Burying A Cat

burying a cat

There comes a time in all pet owners lives where they have to say goodbye to their beloved cat. Hopefully, you will have had time to decide what you would like to do with your cat’s body after he has passed. This is a hard decision to make for any pet owner and careful consideration should be taken. Are you likely to move in the near future? Are you renting? Are home burials permitted in your local area?

There are several options including:

  • Pet cremation (communal cremation where your cat along with other deceased pets are cremated together, or individual cremation, where your cat is cremated on his own and his ashes are returned to you)
  • Veterinary disposal
  • Burial at a pet cemetery
  • Home burial

This article will look at how to properly bury your cat at home.


Check with your local council to see if you are permitted to bury a cat in your garden.

Ensure that there are no underground cables in the area you plan to bury your cat.

If you are renting, check with your landlord that he or she is okay with you burying your cat in their garden.

Choose the location carefully. It is best to bury your cat in an area that is not going to be renovated at a later stage (for example putting in a swimming pool).


Bury your cat in a public park.

Bury your cat near a stream or creek as contaminated soil can leach into the water.

What you will need:

  • Gloves
  • Spade
  • Biodegradable cardboard box
  • Sheet, blanket or towel
  • Strong string or rope to tie around the box
  • Large stone or paver

How deep should I bury my cat?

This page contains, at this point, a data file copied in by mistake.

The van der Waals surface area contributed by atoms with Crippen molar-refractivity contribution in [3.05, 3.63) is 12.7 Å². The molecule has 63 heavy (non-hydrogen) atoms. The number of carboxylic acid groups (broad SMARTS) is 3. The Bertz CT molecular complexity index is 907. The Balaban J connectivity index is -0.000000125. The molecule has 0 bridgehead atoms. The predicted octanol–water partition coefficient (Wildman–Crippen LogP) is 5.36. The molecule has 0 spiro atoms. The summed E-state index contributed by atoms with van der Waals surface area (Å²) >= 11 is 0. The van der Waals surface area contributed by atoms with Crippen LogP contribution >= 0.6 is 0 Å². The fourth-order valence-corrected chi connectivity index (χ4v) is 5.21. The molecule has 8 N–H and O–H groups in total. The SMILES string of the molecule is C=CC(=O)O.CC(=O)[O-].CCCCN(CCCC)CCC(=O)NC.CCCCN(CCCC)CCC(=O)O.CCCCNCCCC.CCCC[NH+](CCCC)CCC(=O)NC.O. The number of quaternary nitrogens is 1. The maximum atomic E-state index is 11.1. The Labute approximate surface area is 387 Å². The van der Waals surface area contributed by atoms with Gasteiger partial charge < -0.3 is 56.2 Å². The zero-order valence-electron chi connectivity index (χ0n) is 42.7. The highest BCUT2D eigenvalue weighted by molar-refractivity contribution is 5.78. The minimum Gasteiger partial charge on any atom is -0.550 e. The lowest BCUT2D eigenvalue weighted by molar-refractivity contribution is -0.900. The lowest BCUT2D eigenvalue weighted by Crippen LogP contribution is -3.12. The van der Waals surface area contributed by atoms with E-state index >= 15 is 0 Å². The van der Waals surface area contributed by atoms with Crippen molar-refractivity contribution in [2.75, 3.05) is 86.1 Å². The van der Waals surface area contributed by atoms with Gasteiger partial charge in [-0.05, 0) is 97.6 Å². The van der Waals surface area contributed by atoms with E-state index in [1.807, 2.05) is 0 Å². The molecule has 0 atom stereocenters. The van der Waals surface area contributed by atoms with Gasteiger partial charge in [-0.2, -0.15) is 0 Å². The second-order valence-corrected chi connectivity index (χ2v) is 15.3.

Dig a hole, this should be at least three feet deep to prevent scavengers digging up the body.


Your cat will need to be buried as soon as possible as decomposition occurs very quickly, especially in the warmer months. If immediate burial isn’t possible, ask your veterinarian to store your cat’s body until you are able to bury him. Alternately, wrap your cat in plastic, and place in a styrofoam container filled with ice, ensuring there is drainage at the bottom to allow melted water to escape. This method is temporary, and should only be used for short-term. Ensure the container either has a heavy object placed on top or is securely strapped to keep scavengers out.

  • Dig the hole where your cat is to be buried. Ensuring it is at least 3 foot deep.
  • Wrap your cat in the sheet, blanket or towel and place him in the cardboard box and tie the box with rope or strong string.
  • Place soil over the box and firm down well.
  • Put a large stone or paver over the area to prevent scavengers digging the grave.
  • Many pet owners choose to decorate the grave with a plant (such as catnip, catmint), a headstone or an ornament.

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